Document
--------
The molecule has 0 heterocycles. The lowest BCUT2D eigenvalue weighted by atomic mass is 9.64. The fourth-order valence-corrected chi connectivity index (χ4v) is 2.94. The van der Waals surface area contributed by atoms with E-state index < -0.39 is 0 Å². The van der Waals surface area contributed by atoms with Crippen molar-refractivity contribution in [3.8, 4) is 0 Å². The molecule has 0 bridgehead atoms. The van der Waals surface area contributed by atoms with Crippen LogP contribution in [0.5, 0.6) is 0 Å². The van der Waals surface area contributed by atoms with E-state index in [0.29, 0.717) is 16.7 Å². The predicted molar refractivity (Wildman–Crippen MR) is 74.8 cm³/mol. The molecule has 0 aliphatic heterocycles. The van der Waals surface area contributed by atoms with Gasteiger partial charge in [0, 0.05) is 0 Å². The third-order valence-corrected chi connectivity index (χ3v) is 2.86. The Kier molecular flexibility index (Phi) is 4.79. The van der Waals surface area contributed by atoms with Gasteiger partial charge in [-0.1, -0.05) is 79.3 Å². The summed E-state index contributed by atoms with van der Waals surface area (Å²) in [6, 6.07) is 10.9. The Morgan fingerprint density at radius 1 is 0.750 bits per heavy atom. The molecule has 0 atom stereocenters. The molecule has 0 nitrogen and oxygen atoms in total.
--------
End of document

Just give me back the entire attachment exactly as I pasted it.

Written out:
The molecule has 0 heterocycles. The lowest BCUT2D eigenvalue weighted by atomic mass is 9.64. The fourth-order valence-corrected chi connectivity index (χ4v) is 2.94. The van der Waals surface area contributed by atoms with E-state index < -0.39 is 0 Å². The van der Waals surface area contributed by atoms with Crippen molar-refractivity contribution in [3.8, 4) is 0 Å². The molecule has 0 bridgehead atoms. The van der Waals surface area contributed by atoms with Crippen LogP contribution in [0.5, 0.6) is 0 Å². The van der Waals surface area contributed by atoms with E-state index in [0.29, 0.717) is 16.7 Å². The predicted molar refractivity (Wildman–Crippen MR) is 74.8 cm³/mol. The molecule has 0 aliphatic heterocycles. The van der Waals surface area contributed by atoms with Gasteiger partial charge in [0, 0.05) is 0 Å². The third-order valence-corrected chi connectivity index (χ3v) is 2.86. The Kier molecular flexibility index (Phi) is 4.79. The van der Waals surface area contributed by atoms with Gasteiger partial charge in [-0.1, -0.05) is 79.3 Å². The summed E-state index contributed by atoms with van der Waals surface area (Å²) in [6, 6.07) is 10.9. The Morgan fingerprint density at radius 1 is 0.750 bits per heavy atom. The molecule has 0 atom stereocenters. The molecule has 0 nitrogen and oxygen atoms in total.